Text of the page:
GSA’s Real Estate Leasing Policies

GSA’s Real Estate Leasing Policies

When looking for a starting point for examining the federal government’s real estate policies, it is best to start with the GSA’s Public Building Service (PBS). PBS is the arm of the GSA that leases space for numerous federal agencies.

PBS is also the caretaker of federal properties the GSA owns, occupies, and leases to other federal agencies across the country. PBS’s real estate policies are numerous and address almost all the federal government’s real estate leasing activities since the formation of the GSA in 1949.

Narrowing the focus to policies currently in place finds that PBS sets the policy baseline for the federal government’s real estate policy.

This policy baseline is best described by PBS as its “basic policy” to lease quality space that is the best value to the federal government, is located in a central business district (with some exceptions), is accessible by persons with disabilities, and is sustainable and provides a safe work environment.

The bulk of PBS’s real estate policies are found in the PBS Leasing Desk Guide (Desk Guide). The Desk Guide sets forth the guiding principles and policies for GSA employees engaged in government real estate contract activities.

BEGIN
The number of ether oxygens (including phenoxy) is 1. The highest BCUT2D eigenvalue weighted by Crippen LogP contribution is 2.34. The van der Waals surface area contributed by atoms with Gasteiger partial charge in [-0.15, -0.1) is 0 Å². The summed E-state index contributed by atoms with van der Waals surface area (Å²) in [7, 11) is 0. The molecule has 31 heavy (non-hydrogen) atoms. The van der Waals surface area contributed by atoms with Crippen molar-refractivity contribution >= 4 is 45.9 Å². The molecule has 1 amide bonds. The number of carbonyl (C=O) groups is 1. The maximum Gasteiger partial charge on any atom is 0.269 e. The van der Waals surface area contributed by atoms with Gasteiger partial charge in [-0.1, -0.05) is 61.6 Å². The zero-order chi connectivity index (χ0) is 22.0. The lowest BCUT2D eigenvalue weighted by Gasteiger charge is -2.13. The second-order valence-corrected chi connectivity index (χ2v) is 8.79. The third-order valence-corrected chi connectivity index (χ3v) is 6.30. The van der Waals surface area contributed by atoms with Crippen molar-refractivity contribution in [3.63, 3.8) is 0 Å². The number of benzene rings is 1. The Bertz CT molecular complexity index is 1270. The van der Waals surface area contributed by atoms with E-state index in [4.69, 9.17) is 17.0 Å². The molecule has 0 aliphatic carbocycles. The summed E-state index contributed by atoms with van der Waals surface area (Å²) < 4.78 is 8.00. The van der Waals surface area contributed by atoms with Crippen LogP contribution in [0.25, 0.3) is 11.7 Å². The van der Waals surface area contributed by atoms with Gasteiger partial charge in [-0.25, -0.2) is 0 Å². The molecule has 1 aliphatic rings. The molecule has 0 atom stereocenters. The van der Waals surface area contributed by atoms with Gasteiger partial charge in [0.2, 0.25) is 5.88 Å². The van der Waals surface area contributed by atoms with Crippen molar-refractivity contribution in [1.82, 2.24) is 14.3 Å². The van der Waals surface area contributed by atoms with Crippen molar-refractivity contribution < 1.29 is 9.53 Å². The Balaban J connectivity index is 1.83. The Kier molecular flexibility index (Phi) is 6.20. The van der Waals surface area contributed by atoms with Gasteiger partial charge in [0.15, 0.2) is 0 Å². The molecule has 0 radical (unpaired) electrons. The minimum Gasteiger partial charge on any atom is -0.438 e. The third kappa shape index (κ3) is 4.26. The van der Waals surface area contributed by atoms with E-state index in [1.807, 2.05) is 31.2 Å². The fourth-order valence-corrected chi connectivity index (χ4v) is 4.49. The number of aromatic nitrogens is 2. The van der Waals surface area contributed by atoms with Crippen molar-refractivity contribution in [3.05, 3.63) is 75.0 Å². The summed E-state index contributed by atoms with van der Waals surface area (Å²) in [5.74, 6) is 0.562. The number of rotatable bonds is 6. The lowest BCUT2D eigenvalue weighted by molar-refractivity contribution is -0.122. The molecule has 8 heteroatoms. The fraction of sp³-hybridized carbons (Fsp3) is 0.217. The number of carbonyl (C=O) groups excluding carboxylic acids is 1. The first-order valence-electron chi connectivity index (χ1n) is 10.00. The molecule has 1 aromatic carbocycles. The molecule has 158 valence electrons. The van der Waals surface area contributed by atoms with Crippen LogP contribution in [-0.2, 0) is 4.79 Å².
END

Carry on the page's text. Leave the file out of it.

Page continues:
The policies in the Desk Guide also apply to federal agencies leasing space under delegated authority from the GSA. In 1996 the GSA administrator granted GSA leasing authority to all federal agencies.

Known as “delegated authority,” this change permits federal agencies to lease their own space without using the GSA as their real estate representative.

If a federal agency uses the GSA for its real estate needs, that agency becomes either a tenant in federally owned GSA-managed space or a subtenant to the GSA, with the GSA holding the primary lease with the private-sector property owner.

The GSA has a separate occupancy agreement with the federal agency to which it is subleasing the space. The costs for managing that space are usually added to the lease payments made to the GSA by the subtenant leasing the space from the GSA.

The GSA typically has special clauses in its occupancy agreements that allows the federal agency to vacate the leased space before GSA’s lease term expires with the private-sector landlord; the GSA is typically left paying the remainder of the lease term rents regardless of the whether the space is still occupied by the federal agency subtenant.

As recently as 2014, the GSA made changes to its leasing delegation authorization process. Some of these modifications centralize the GSA delegation authorization process and require additional oversight of federal agencies, which now are required to show they can manage and administer their own leases.

To better understand the GSA’s leasing authority and the GSA’s authority to delegate this authority to other federal agencies, it is best to look at the United States Code (USC) Title 40, formally known as the Public Buildings Act of 1959.9